Of course these delights are not just for the picking up. They are the rewards of a pleased and placated divinity. They are the carrots held out to the eager donkeys that follow them.

Offering rebirth. Yet, as Krishna points out, all they really offer is “rebirth as actions’ fruit.” How true this is of most religionists, whether clerical or lay. Desire for external material things or situations must come to fulfillment–this is the fundamental law. For karma is thought as well as act. Those who desire aught of the world shall inherit the world over and over through continued rebirth. Even desire for a heaven that is really only the earth without fault or loss brings us back to the earth itself. What to say, then, of the doctrine of the eventual resurrection of the body and eternal dwelling in that body? Such an aspiration can only lead to more and more births in a physical body, since the heaven of such people is only really the earth–just as their “God” is only themselves.

The great teachers come and proclaim that freedom from karma and rebirth is possible. And they show us the way to freedom. But their supposed followers instantly degrade the message and build up a religion that only perpetuates the old bondage. They promise life and deliver death. “A wonderful and horrible thing is committed in the land; the prophets prophesy falsely, and the priests bear rule by their means; and my people love to have it so” (Jeremiah 5:30-31). This is evidence that no one religion has a franchise on ignorance and bondage.

Performing many and various rites, are aimed at the goal of enjoyment and power. Lord Krishna is not speaking only of the people outside India. Throughout the Indian subcontinent right now millions are streaming in and out of temples, paying money for rituals and blessings that are intended to give them whatever they might want, and the three deities of ritualism–Pleasure, Power, and Prosperity–are diligently served by a greedy and materialistic priesthood. Those of us in the West whose contact with India has been in the form of visiting Indian spiritual teachers and yogis look at all this with a spiritual perspective completely incongruous with the truth. “Look at those vast and beautiful temples!” we enthuse, “all monuments to the spiritual aspiration and devotion of the people.” Not at all. And almost never. Those temples are monuments to greed and superstition as well as fear–both fear of lacking material things and of incurring the wrath of the skittish deities whose scriptural “biographies” are welterings of lust, anger, jealousy, vengefulness, and ego–just like their devotees.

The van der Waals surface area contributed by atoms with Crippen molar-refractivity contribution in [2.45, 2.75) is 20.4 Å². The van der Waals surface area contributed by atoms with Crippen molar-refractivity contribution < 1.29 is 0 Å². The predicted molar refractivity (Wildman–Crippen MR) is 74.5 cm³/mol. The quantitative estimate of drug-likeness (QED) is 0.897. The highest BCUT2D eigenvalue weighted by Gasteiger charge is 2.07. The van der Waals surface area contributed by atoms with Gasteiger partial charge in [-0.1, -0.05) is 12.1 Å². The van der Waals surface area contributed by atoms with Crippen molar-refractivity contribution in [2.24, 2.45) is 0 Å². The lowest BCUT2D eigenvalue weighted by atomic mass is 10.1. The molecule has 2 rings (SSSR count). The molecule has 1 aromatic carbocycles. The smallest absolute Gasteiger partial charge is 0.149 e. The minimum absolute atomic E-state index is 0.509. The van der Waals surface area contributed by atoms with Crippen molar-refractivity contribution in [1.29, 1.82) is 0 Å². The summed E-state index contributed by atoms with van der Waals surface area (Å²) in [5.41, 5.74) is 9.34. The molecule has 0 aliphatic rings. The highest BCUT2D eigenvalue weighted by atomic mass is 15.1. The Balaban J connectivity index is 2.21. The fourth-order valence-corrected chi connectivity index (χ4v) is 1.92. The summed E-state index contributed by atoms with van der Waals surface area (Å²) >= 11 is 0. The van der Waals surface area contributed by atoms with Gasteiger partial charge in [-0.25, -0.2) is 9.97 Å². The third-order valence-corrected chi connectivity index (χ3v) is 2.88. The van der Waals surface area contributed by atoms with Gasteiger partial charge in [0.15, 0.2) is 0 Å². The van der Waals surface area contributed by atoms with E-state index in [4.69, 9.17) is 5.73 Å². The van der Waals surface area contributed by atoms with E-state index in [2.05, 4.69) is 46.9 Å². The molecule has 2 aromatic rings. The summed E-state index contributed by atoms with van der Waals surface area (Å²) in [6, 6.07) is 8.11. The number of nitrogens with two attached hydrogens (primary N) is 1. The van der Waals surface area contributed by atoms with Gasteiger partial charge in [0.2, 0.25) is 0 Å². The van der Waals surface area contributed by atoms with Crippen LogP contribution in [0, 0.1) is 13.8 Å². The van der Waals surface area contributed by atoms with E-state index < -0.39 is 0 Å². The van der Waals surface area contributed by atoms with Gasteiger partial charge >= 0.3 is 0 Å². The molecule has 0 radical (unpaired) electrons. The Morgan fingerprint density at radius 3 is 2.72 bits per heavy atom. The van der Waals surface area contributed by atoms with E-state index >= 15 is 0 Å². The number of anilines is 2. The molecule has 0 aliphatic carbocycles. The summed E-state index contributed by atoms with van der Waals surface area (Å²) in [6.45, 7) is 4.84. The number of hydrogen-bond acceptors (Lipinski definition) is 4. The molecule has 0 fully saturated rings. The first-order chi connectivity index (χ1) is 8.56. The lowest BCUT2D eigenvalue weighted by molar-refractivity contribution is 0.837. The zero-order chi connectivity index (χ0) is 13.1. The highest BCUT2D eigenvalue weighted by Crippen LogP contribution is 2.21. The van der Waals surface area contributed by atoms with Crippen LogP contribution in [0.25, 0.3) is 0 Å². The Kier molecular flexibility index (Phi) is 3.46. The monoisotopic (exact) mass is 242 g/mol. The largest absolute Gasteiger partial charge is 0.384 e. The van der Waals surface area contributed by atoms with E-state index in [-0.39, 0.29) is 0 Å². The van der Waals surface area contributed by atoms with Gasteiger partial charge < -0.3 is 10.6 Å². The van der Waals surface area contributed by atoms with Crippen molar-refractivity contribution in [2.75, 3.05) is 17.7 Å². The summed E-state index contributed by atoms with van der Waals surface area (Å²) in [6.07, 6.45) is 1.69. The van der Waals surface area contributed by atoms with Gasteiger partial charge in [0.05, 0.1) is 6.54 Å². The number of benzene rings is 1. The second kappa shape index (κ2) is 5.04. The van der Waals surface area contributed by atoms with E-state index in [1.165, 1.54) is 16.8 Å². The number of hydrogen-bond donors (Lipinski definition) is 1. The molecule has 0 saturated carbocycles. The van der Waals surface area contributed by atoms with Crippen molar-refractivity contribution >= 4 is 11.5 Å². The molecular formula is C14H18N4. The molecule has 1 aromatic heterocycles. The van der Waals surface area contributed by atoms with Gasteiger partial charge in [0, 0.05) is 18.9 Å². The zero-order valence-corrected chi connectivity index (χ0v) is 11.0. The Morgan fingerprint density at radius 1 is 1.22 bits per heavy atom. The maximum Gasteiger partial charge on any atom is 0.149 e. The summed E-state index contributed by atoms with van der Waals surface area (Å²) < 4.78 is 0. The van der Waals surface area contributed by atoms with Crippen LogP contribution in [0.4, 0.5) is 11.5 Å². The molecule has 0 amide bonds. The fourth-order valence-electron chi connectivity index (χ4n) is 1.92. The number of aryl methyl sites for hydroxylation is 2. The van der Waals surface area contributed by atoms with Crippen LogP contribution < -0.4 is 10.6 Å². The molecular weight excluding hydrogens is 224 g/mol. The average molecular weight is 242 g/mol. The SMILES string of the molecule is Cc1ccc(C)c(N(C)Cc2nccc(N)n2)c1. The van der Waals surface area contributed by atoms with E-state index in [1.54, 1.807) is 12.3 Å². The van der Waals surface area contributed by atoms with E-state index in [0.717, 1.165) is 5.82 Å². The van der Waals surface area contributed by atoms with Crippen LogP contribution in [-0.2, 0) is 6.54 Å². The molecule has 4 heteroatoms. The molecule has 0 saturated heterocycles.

Our situation is very much like that of some friends of mine who often went to India to visit the ashram of a renowned spiritual figure. Since they could not understand the saint’s language, every word spoken in the ashram by the saint and the visitors seemed embodiments of spirituality, and the Western devotees felt edified every moment. But when my friends began picking up some knowledge of the language they found that most of the conversation was mundane and inane–in keeping with the consciousness of the local people who came to the ashram for the same motives they went to temples: “Give Me!” Most devotees in India are devoted only to themselves and to the saints as fulfillers of their desires. As one very famous Indian saint said to a crowd of such people: “When I give you what you want you love me, but when I do not give you what you want you hate me.” This saint, like Jesus, certainly “knew what was in man” (John 2:24-25).